Gimp Tips - Glass
You see a lot of glassy looking logos and designs around these days. Buttons or titles are made to look like they are smooth curved glass. I think it started with Mac OS X. Anyway, It's a pretty cool look so here's a way for you to make your own glassy buttons or other design elements. For a less detailed glass effect that is much quicker and easier, see my instaglass tip.
- Begin by defining the shape of your glass in a new channel. Rounded corners help create the smooth curved glassy look. In 2.4 this is easy. Select the rectangle selection tool, check "Rounded corners" in the tool options, and select an appropriate radius (I used about 15). You could also just create a new channel and paint your shape on it with white.
- Create a new transparent layer called "Glass" and do Channel to Selection on your glass shape.
- Select the color you want for your glass and a lighter shade of that color as your foreground and background colors.
- Gradient fill the selection so that the lighter shade is at the bottom and it transitions to the full color about half way up.
- Create a new layer on top called "Glint" and fill it with white. Set the opacity for the layer to about 75%. Add a layer mask to it with full transparency.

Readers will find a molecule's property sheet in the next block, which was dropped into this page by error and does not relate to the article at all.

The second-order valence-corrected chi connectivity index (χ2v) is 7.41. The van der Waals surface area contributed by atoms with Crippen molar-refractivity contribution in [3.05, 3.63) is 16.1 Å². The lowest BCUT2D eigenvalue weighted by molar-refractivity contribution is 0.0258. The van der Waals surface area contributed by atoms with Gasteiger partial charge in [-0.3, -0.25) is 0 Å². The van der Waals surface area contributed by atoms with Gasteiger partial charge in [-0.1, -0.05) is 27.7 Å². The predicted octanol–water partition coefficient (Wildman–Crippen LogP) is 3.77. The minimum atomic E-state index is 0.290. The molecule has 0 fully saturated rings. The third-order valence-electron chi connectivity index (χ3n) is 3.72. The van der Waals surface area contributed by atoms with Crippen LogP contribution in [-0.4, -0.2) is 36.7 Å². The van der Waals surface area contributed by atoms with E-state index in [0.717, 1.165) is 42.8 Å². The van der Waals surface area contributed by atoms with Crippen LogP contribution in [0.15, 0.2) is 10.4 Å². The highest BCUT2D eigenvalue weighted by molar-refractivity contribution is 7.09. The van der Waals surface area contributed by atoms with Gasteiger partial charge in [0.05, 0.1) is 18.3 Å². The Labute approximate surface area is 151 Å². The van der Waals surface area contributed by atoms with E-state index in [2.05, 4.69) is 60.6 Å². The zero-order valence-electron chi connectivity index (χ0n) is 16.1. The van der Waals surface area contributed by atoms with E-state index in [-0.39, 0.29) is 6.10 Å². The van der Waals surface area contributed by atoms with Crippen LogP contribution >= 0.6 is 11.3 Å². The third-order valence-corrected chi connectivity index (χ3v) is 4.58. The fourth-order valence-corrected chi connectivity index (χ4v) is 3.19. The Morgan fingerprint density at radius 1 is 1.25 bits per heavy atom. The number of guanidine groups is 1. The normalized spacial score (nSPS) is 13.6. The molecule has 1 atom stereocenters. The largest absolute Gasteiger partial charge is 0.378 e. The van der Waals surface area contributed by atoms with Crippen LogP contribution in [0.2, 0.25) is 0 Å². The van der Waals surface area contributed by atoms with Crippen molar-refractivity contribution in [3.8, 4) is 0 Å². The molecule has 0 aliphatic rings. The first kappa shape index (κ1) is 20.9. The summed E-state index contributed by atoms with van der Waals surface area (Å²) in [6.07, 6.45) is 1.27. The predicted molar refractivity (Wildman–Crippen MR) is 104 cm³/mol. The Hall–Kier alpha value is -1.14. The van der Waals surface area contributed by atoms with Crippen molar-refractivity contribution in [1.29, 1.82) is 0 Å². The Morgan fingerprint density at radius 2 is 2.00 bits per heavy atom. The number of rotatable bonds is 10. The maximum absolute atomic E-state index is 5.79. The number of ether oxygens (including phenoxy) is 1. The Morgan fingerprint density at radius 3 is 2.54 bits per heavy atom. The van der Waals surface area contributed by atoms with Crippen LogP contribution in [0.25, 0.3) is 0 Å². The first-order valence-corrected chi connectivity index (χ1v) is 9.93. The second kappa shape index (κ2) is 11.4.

- Shrink the selection by about 5 pixels (or about 5% of the glass's overall size). In the layer mask, gradient fill the selection from white at the very top down to black just a few pixels lower.
- Add a layer between "Glass" and "Glint" with whatever you want to appear on the surface of the glass. I added some text, but it could be an image or icon, or whatever. This result looks pretty good. You can stop here if you want, but I'm going to add a few more touches to really make it look good.
- Add a new transparent layer just above "Glass" and call it "Edge". Do Channel to Selection again and then Select|Invert. Back in the new layer fill this area with black.
- Select|None (Ctrl-Shift-A) then Filters|Blur|Gaussian Blur by about 10 (depending on how big your image is, of course).
- Add a layer mask to this layer with full transparency. Channel to Selection again and in the layer mask fill with white. Set the opacity for the layer to about 75%.
- Add a new transparent layer between the background and the "Glass" layer. Call this layer "Shadow". Channel to Selection again and fill that area on the new layer with black. Select|None (Ctrl-Shift-A) and Filters|Blur|Gaussian Blur by about 5.
- Move the "Shadow" layer down and to the right a bit and then set its opacity to around 40%. There you go! Beautiful glassworks from your computer.